To solve these problems, we looked at all the existing technologies and determined the only way forward was to create a hybrid process. We hybridized industrial material extrusion and material jetting technology. The result is APD.

With APD, the extrusion technology builds the part by depositing melted polymers. The jetting technology deposits the functional inks into the thermoplastic to change the material properties at the voxel level. APD uses two types of inks, release and marking, each with its own function.

The function of a release ink is to create a thin layer separating the part and the support structures. This allows users to easily remove the supports like a Velcro strip, leaving a smooth surface where the supports connected to the part. CMYK marking inks enable you to print indelible text, images and graphics into the part. Thanks to the marking inks, you can authenticate the part by putting brand information, revision numbers, safety/use instructions and QR codes inside the part.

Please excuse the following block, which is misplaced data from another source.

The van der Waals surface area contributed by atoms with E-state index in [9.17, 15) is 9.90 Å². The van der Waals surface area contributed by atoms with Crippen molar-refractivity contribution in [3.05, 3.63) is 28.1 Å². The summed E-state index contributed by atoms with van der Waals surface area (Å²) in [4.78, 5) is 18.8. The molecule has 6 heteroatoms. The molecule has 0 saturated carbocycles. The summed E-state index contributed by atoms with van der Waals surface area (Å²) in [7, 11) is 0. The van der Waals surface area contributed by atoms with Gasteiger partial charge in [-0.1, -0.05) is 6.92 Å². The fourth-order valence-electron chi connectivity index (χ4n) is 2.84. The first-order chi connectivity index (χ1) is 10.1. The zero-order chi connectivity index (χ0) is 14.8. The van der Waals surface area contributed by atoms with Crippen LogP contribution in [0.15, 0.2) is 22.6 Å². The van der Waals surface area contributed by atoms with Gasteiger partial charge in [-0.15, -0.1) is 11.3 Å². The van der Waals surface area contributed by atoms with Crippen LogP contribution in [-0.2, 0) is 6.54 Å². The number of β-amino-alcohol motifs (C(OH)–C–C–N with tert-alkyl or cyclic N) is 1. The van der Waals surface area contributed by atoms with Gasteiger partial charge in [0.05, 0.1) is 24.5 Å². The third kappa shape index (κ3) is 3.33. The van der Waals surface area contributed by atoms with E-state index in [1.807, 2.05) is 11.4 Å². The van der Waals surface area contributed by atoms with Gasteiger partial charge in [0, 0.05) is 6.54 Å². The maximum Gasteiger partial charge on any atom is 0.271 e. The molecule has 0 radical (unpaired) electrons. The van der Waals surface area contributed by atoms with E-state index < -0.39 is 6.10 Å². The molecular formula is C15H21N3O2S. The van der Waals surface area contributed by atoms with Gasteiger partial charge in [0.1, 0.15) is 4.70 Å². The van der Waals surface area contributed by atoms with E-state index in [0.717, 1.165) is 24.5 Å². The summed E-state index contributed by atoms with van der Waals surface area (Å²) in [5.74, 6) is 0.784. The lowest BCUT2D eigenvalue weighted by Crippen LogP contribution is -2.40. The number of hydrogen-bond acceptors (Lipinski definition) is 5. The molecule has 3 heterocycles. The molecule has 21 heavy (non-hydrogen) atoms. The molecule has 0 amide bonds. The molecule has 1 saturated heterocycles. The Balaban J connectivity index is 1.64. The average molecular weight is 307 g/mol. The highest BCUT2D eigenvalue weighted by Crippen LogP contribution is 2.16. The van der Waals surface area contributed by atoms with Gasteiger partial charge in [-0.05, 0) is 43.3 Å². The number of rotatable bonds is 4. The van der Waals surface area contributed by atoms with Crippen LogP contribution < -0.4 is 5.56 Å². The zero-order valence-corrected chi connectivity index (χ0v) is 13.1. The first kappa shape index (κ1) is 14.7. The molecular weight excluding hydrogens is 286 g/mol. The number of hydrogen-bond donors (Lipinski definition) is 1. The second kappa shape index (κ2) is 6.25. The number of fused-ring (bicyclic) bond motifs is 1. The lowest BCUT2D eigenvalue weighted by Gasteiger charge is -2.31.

Take QR codes for an example. You can link a QR code to any data source that you may have. For instance, you might have information in an ERP, CRM or product lifecycle management system. You can connect your part to these systems, so when the part is printed, it prints not just the physical part, but the digital part as well. Our technology enables users to link their parts to a digital platform and create a digital thread between the part and all the digital information that is there. You can also leverage augmented and virtual reality. With QR codes, you can see the part and all related information, such as how the part should be assembled, and which components are related to that part.